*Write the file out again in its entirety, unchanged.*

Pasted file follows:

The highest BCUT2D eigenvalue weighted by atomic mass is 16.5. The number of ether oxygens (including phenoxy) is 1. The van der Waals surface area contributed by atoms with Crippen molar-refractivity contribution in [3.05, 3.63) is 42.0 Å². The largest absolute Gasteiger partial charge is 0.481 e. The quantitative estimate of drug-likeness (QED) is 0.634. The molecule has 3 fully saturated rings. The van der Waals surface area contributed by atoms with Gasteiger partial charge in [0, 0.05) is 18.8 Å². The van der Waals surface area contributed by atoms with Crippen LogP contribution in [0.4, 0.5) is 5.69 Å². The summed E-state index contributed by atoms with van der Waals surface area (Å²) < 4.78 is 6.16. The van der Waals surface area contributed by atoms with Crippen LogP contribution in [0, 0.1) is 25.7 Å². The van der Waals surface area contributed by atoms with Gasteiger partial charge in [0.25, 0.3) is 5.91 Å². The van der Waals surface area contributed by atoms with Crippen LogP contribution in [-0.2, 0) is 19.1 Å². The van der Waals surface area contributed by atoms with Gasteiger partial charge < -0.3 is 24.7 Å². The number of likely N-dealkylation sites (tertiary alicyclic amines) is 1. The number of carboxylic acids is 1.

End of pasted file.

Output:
The highest BCUT2D eigenvalue weighted by atomic mass is 16.5. The number of ether oxygens (including phenoxy) is 1. The van der Waals surface area contributed by atoms with Crippen molar-refractivity contribution in [3.05, 3.63) is 42.0 Å². The largest absolute Gasteiger partial charge is 0.481 e. The quantitative estimate of drug-likeness (QED) is 0.634. The molecule has 3 fully saturated rings. The van der Waals surface area contributed by atoms with Gasteiger partial charge in [0, 0.05) is 18.8 Å². The van der Waals surface area contributed by atoms with Crippen LogP contribution in [0.4, 0.5) is 5.69 Å². The summed E-state index contributed by atoms with van der Waals surface area (Å²) < 4.78 is 6.16. The van der Waals surface area contributed by atoms with Crippen LogP contribution in [0, 0.1) is 25.7 Å². The van der Waals surface area contributed by atoms with Gasteiger partial charge in [0.25, 0.3) is 5.91 Å². The van der Waals surface area contributed by atoms with Crippen LogP contribution in [-0.2, 0) is 19.1 Å². The van der Waals surface area contributed by atoms with Gasteiger partial charge < -0.3 is 24.7 Å². The number of likely N-dealkylation sites (tertiary alicyclic amines) is 1. The number of carboxylic acids is 1.